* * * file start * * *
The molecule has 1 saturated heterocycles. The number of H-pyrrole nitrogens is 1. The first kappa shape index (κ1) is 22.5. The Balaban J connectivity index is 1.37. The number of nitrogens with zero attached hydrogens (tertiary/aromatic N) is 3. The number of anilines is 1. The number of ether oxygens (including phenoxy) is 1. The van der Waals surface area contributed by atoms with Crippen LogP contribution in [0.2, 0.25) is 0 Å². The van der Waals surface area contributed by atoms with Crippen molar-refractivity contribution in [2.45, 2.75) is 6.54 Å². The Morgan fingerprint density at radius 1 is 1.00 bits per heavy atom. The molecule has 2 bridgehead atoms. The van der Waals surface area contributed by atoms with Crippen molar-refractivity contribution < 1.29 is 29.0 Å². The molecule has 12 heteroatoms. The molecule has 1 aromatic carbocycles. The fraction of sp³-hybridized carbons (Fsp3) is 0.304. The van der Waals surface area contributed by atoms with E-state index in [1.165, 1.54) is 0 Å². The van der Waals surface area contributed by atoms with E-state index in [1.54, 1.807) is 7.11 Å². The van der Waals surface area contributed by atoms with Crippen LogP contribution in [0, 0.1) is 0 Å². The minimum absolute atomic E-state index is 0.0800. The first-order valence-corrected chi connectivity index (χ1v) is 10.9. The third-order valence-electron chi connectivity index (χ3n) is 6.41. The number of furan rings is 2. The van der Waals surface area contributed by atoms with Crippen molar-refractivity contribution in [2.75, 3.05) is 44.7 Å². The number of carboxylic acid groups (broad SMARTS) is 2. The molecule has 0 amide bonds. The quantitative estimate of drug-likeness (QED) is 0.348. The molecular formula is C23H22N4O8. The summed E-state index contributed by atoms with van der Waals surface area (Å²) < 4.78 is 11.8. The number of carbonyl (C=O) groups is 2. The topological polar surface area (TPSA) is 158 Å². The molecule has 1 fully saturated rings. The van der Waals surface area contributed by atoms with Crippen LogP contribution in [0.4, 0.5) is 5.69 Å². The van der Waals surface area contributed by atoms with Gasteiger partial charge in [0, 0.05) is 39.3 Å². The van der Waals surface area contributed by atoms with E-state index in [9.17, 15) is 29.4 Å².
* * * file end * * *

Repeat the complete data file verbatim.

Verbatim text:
The molecule has 1 saturated heterocycles. The number of H-pyrrole nitrogens is 1. The first kappa shape index (κ1) is 22.5. The Balaban J connectivity index is 1.37. The number of nitrogens with zero attached hydrogens (tertiary/aromatic N) is 3. The number of anilines is 1. The number of ether oxygens (including phenoxy) is 1. The van der Waals surface area contributed by atoms with Crippen LogP contribution in [0.2, 0.25) is 0 Å². The van der Waals surface area contributed by atoms with Crippen molar-refractivity contribution in [2.45, 2.75) is 6.54 Å². The Morgan fingerprint density at radius 1 is 1.00 bits per heavy atom. The molecule has 2 bridgehead atoms. The van der Waals surface area contributed by atoms with Crippen molar-refractivity contribution < 1.29 is 29.0 Å². The molecule has 12 heteroatoms. The molecule has 1 aromatic carbocycles. The fraction of sp³-hybridized carbons (Fsp3) is 0.304. The van der Waals surface area contributed by atoms with E-state index in [1.165, 1.54) is 0 Å². The van der Waals surface area contributed by atoms with E-state index in [1.54, 1.807) is 7.11 Å². The van der Waals surface area contributed by atoms with Crippen LogP contribution in [0, 0.1) is 0 Å². The minimum absolute atomic E-state index is 0.0800. The first-order valence-corrected chi connectivity index (χ1v) is 10.9. The third-order valence-electron chi connectivity index (χ3n) is 6.41. The number of furan rings is 2. The van der Waals surface area contributed by atoms with Crippen molar-refractivity contribution in [2.75, 3.05) is 44.7 Å². The number of carboxylic acid groups (broad SMARTS) is 2. The molecule has 0 amide bonds. The quantitative estimate of drug-likeness (QED) is 0.348. The molecular formula is C23H22N4O8. The summed E-state index contributed by atoms with van der Waals surface area (Å²) < 4.78 is 11.8. The number of carbonyl (C=O) groups is 2. The topological polar surface area (TPSA) is 158 Å². The molecule has 1 fully saturated rings. The van der Waals surface area contributed by atoms with Crippen LogP contribution in [0.4, 0.5) is 5.69 Å². The van der Waals surface area contributed by atoms with Gasteiger partial charge in [0, 0.05) is 39.3 Å². The van der Waals surface area contributed by atoms with E-state index in [9.17, 15) is 29.4 Å².